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Doctors Cannot Discriminate Against Gays Because Of Religion High Court Told


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Doctors Cannot Discriminate Against Gays Because Of Religion High Court Told

by 365Gay.com Newscenter Staff

September 20, 2006 - 5:00 pm ET

(San Francisco, California) The California Supreme Court was told Wednesday that doctors should be forced to comply with the state's non-discrimination law in a case involving a woman who was denied service at a medical clinic because she is a lesbian.

"Doctors with antigay religious beliefs are not excused from obeying the laws that govern all of us," said Lambda legal attorney Jennifer C. Pizer. "That our client's doctors felt that they could defy well-established California law and medical ethics is very worrisome for all of us in a civil society."

Last December a state appeals court ruled that Drs. Christine Brody and Douglas Fenton had the right to refuse to artificially inseminate patient Guadalupe Benitez because it would have violated their religious beliefs.

The ruling reversed a lower court decision that the doctors could not use religion as a defense.

The appeals court panel found that the doctors were within their rights because they based their decision on Benitez's unmarried status and that discrimination based on marital status is not prohibited by state law.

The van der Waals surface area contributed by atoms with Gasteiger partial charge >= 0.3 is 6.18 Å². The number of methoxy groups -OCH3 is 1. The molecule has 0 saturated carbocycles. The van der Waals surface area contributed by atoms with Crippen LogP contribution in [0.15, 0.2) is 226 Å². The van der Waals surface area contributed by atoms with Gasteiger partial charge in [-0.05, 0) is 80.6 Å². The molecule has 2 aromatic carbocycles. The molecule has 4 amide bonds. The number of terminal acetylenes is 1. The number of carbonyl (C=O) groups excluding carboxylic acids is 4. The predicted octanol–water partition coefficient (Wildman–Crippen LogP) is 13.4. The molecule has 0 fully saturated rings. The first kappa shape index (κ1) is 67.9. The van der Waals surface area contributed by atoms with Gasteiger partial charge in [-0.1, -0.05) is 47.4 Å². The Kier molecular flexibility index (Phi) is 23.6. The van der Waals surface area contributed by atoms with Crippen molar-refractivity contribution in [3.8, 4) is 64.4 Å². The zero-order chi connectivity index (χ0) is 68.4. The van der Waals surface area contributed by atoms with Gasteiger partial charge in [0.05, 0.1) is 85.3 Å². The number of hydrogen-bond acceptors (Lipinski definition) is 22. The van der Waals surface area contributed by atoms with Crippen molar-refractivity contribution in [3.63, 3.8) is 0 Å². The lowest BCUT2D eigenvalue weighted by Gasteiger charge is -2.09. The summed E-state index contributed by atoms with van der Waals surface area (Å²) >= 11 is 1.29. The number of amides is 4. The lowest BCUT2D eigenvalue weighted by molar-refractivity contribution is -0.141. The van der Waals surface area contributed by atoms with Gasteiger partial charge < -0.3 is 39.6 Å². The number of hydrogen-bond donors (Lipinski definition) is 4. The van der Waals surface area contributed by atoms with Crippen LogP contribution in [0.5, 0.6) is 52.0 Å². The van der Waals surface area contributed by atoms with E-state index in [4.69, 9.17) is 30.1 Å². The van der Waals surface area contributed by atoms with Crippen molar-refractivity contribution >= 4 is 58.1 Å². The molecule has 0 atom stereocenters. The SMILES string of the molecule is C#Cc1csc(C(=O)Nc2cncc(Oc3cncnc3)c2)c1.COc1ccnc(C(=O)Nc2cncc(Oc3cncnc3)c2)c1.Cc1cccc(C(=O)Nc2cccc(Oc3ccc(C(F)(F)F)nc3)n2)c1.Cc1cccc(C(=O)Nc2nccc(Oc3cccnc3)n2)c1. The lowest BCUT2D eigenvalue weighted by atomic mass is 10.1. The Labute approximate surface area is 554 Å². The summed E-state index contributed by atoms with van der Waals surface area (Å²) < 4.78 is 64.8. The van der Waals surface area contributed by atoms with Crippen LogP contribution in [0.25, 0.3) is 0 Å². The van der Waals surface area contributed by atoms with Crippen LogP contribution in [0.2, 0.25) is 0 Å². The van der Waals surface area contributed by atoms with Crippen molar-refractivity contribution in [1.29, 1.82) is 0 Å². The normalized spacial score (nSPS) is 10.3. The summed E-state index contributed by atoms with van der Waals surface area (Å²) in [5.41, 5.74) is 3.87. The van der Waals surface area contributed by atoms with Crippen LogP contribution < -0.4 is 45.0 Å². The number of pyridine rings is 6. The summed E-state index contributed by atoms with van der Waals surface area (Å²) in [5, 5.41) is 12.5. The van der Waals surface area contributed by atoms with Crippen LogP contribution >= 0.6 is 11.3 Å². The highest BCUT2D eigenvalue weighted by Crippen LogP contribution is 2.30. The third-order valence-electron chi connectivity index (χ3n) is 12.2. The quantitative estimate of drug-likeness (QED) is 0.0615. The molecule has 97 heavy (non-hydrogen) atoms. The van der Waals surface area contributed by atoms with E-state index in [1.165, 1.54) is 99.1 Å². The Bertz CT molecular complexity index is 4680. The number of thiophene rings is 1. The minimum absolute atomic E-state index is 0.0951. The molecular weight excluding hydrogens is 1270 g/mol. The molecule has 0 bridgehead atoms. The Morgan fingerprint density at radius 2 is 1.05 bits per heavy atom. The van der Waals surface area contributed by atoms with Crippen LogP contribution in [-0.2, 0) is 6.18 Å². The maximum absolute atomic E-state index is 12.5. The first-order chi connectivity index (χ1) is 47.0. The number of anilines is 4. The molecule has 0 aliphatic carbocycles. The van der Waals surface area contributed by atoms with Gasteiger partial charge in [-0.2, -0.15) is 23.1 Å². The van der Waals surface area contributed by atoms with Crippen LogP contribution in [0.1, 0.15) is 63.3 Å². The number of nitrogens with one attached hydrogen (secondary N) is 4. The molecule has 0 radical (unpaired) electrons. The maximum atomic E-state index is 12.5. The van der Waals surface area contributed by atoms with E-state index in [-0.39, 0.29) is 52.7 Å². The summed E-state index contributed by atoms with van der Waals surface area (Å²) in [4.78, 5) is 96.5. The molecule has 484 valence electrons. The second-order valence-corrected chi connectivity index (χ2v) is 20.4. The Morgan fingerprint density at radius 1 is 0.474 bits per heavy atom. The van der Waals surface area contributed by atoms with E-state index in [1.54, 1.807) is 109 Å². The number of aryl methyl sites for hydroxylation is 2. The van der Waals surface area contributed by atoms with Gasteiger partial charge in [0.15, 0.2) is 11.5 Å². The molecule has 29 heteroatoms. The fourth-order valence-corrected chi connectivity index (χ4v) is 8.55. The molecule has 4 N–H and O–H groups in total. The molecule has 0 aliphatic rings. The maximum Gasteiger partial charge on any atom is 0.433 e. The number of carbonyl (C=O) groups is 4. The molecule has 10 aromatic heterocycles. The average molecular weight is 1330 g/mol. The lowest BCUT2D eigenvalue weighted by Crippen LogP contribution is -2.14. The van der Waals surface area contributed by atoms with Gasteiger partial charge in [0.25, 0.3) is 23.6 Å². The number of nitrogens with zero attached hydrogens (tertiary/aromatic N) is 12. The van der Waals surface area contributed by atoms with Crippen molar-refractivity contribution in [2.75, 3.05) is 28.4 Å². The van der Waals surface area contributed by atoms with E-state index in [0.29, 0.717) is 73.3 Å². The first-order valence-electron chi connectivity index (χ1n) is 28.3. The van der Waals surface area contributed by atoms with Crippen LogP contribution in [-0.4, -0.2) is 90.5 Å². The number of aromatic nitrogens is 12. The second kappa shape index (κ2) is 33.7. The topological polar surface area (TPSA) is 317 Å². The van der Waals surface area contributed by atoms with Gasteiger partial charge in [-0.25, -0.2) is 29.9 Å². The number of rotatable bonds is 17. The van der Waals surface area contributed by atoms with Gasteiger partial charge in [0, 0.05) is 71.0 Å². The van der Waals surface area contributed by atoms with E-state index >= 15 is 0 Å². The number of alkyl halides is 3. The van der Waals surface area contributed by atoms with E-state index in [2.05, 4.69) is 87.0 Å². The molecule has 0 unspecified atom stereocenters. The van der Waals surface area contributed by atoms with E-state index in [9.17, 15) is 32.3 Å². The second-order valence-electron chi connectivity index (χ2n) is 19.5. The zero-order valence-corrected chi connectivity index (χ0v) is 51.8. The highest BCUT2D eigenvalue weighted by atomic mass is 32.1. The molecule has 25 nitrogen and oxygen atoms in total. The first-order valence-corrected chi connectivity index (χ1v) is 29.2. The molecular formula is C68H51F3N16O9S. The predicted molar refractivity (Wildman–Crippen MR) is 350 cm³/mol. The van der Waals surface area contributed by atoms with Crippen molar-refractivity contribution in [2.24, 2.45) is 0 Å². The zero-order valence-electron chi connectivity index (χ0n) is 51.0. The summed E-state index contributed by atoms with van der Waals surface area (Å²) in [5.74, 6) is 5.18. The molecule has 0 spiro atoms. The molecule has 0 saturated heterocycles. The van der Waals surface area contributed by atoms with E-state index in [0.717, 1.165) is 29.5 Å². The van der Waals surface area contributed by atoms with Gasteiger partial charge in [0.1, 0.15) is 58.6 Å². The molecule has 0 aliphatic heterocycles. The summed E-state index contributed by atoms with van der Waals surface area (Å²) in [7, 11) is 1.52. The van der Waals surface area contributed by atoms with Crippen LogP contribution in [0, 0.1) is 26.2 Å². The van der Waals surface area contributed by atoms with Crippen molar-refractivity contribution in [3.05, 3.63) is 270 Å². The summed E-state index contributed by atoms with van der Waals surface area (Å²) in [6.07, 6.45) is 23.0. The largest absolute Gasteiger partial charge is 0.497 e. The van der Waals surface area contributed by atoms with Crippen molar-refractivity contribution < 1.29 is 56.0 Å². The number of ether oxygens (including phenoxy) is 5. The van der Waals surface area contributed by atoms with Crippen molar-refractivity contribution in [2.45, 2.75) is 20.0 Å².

Benitez, 33, sued the doctors and their small practice in Vista in 2001, claiming their actions violated California's anti-discrimination laws.

"For nearly a year, my doctors accepted my insurance company's payments and my co-payments and they strung me along with the promise that they would help me become pregnant," Benitez said Wednesday. "I was in my doctors' care for their medical assistance, not for their religious judgments."

Benitez was eventually treated elsewhere and gave birth to a boy who is now 3 years old.

In her suit, Benitez claimed that Brody told her in 1999 that her religious beliefs prevented her from helping a homosexual conceive a child by artificial insemination, but that other physicians at the practice would be able to help her.

The next year, Benitez said, she was told that both Brody and Fenton were unable to help her because they did not feel comfortable with her sexual orientation.

The doctors contend they denied treatment because Benitez and her registered domestic partner of 15 years were not married. Lambda legal maintained she was denied because of her sexual orientation, not her marital status.

The justices gave no indication when they might rule in the case.

©365Gay.com 2006


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